- Nearly 22 percent of the snow-covered areas of the Oregon Cascades and 12.5 percent of the snow areas of the Washington Cascades would shift to a rain-dominated winter climate.
- More than 60 percent of the Olympic Range's snow-covered area would have rain-dominated winters.
The OSU findings aren't exactly revolutionary, but they are more evidence that the Northwest has particular reason to be concerned about the impacts of climate change. And the snowpack affects a lot more important aspects of life in the region than just skiing: salmon run, irrigated farms, residential water supplies, and so on.
(During last year's lousy winter, when my skis stayed closet-bound, I blogged about this subject a bit.)
March 01, 2006
From the Washington Post, an article worth reading on a subject that's depressingly well-known to Canadians, but probably unfamiliar to most Americans: the mountain pine beetle outbreak devastating forests in British Columbia. The damage has been colossal:
Surveys show the beetle has infested 21 million acres and killed 411 million cubic feet of trees -- double the annual take by all the loggers in Canada. In seven years or sooner, the Forest Service predicts, that kill will nearly triple and 80 percent of the pines in the central British Columbia forest will be dead.
Meanwhile, the beetle is moving eastward. It has breached the natural wall of the Rocky Mountains in places, threatening the tourist treasures of national forest near Banff, Alberta, and is within striking distance of the vast Northern Boreal Forest that reaches to the eastern seaboard.
Foresters and researchers agree that the principle culprit is global warming (because warmer winters, even by a few degrees, have not been severe enough to kill the native beetle and supress its now-exponential population growth). So the pine beetle infestation is worrisome, not only for the severe ecological impacts, but also because it appears to be an early sign of the devastation to be wrought by a warming atmosphere.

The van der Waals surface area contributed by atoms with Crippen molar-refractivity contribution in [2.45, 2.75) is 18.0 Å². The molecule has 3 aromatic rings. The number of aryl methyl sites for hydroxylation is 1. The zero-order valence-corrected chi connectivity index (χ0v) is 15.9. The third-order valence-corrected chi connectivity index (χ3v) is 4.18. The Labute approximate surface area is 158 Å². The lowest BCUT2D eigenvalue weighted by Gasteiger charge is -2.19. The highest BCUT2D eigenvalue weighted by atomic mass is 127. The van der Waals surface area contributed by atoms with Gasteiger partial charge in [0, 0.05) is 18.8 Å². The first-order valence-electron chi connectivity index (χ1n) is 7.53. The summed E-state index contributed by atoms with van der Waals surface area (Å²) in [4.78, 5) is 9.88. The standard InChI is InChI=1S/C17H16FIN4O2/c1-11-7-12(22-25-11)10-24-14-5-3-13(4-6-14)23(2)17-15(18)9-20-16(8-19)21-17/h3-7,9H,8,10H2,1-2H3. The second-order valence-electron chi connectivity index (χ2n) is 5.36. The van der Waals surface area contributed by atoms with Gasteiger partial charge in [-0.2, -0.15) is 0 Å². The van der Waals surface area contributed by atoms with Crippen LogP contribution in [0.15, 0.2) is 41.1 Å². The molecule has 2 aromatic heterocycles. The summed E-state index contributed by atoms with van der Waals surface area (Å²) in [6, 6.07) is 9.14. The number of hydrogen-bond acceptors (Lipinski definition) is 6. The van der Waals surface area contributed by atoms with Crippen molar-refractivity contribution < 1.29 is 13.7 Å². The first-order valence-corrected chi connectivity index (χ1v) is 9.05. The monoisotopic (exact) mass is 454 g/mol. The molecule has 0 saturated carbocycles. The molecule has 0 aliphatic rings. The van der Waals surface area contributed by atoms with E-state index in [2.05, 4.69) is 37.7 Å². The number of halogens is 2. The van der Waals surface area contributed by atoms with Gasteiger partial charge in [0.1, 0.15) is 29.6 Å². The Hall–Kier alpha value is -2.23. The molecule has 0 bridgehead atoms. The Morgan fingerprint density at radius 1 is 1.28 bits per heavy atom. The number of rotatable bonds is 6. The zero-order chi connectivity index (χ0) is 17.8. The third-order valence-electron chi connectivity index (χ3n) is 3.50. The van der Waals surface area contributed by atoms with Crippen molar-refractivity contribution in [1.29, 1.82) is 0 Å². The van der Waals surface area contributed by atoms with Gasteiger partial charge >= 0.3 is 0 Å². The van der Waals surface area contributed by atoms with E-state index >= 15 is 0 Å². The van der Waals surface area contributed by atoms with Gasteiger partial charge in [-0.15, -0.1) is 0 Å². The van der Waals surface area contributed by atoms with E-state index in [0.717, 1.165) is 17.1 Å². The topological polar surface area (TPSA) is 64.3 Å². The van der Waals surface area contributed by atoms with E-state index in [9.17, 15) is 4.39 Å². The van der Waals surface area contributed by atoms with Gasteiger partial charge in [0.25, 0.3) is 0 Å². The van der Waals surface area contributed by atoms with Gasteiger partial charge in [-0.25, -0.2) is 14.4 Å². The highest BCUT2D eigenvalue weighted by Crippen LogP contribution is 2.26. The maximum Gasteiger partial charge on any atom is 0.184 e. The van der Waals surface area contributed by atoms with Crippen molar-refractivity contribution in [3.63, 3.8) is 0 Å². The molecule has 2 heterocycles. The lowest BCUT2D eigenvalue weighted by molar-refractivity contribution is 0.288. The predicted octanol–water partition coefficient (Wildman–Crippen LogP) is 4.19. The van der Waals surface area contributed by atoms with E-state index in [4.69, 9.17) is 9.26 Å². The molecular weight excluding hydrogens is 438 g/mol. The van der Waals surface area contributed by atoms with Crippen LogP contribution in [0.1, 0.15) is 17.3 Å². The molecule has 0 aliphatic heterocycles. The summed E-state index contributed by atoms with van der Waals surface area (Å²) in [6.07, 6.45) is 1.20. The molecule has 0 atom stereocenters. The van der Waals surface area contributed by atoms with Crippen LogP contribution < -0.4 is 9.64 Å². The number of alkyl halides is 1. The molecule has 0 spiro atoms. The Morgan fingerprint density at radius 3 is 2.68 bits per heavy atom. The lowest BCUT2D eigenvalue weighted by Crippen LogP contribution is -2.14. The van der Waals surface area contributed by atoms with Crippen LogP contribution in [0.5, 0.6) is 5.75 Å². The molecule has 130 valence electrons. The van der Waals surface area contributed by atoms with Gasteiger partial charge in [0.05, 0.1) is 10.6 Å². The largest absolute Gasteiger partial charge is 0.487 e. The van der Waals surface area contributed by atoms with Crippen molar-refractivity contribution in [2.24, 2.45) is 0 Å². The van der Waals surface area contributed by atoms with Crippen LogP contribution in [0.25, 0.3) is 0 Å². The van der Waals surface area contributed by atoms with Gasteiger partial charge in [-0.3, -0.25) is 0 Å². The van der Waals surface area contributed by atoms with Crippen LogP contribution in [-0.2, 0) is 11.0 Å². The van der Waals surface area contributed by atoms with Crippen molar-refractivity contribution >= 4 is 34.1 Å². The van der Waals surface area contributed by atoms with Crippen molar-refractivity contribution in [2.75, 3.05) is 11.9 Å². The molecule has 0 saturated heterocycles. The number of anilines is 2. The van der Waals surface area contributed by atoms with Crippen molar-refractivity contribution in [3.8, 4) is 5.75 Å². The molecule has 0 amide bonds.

February 08, 2006
The Church, Sweden, and Tom Friedman
In the US, January 2006 was the warmest January on record--and the records extend back to 1895. So it's apropos that today also heralded an unusual alignment of actors, all striving to address climate change (and accomplish some other things too).
Sweden vows to one-up President Bush's pledge to break America's addiction to oil. The Scandinavian country of 9 million pledged to end its dependency on oil by 2020, for economic as well as environmental reasons. Ambitious, to say the least.
NY Times columnist Thomas Friedman argues strongly for a high federal gas tax--as a matter of national security. [Pay subscription required.] Friedman quotes a foreign policy expert saying, "We have a Marshall Plan. It's our energy policy. It's a Marshall plan for terrorists and dictators."
And perhaps most importantly, a group of 86 major US evangelical leaders signs onto an initiative to combat global warming. Among the supporters are such influential leaders as Rick Warren (megachurch pastor and author of The Purpose-Driven Life), Ted Haggard, (pastor of New Life Church and president of the National Association of Evangelicals), and Duane Litfin (president of Wheaton College).
The group's statement is worth reading. It argues that, "Love of God, love of neighbor, and the demands of stewardship are more than enough reason for evangelical Christians to respond to the climate change problem with moral passion and concrete action."